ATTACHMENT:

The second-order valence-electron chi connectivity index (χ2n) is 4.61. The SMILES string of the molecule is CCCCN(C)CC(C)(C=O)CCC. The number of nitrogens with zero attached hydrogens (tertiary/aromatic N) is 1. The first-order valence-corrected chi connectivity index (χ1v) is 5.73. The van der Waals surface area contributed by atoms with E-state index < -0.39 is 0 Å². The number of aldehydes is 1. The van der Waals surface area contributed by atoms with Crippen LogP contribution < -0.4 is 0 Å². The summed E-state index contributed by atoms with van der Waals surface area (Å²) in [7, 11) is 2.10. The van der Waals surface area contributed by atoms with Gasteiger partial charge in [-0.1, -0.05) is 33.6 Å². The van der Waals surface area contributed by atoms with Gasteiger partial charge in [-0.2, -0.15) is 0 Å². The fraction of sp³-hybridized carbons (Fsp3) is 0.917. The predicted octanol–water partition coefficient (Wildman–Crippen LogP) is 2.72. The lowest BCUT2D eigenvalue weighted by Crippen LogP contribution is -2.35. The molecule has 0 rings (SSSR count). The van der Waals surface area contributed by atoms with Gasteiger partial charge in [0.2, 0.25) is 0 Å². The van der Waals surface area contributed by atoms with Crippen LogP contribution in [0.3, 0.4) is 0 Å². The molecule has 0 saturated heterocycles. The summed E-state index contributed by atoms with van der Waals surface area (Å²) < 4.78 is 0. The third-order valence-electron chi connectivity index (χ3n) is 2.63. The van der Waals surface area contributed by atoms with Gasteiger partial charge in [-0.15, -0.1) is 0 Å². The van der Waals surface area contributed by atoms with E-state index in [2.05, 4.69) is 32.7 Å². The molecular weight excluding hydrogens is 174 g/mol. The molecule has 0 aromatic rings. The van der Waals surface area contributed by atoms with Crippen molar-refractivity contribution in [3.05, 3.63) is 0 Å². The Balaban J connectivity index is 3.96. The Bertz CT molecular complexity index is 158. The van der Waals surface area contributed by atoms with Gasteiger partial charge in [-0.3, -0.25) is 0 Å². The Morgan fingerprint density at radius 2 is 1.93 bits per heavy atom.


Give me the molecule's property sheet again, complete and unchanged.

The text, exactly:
The second-order valence-electron chi connectivity index (χ2n) is 4.61. The SMILES string of the molecule is CCCCN(C)CC(C)(C=O)CCC. The number of nitrogens with zero attached hydrogens (tertiary/aromatic N) is 1. The first-order valence-corrected chi connectivity index (χ1v) is 5.73. The van der Waals surface area contributed by atoms with E-state index < -0.39 is 0 Å². The number of aldehydes is 1. The van der Waals surface area contributed by atoms with Crippen LogP contribution < -0.4 is 0 Å². The summed E-state index contributed by atoms with van der Waals surface area (Å²) in [7, 11) is 2.10. The van der Waals surface area contributed by atoms with Gasteiger partial charge in [-0.1, -0.05) is 33.6 Å². The van der Waals surface area contributed by atoms with Gasteiger partial charge in [-0.2, -0.15) is 0 Å². The fraction of sp³-hybridized carbons (Fsp3) is 0.917. The predicted octanol–water partition coefficient (Wildman–Crippen LogP) is 2.72. The lowest BCUT2D eigenvalue weighted by Crippen LogP contribution is -2.35. The molecule has 0 rings (SSSR count). The van der Waals surface area contributed by atoms with Gasteiger partial charge in [0.2, 0.25) is 0 Å². The van der Waals surface area contributed by atoms with Crippen LogP contribution in [0.3, 0.4) is 0 Å². The molecule has 0 saturated heterocycles. The summed E-state index contributed by atoms with van der Waals surface area (Å²) < 4.78 is 0. The third-order valence-electron chi connectivity index (χ3n) is 2.63. The van der Waals surface area contributed by atoms with Gasteiger partial charge in [-0.15, -0.1) is 0 Å². The van der Waals surface area contributed by atoms with E-state index in [2.05, 4.69) is 32.7 Å². The molecular weight excluding hydrogens is 174 g/mol. The molecule has 0 aromatic rings. The van der Waals surface area contributed by atoms with Crippen molar-refractivity contribution in [3.05, 3.63) is 0 Å². The Balaban J connectivity index is 3.96. The Bertz CT molecular complexity index is 158. The van der Waals surface area contributed by atoms with Gasteiger partial charge in [-0.3, -0.25) is 0 Å². The Morgan fingerprint density at radius 2 is 1.93 bits per heavy atom.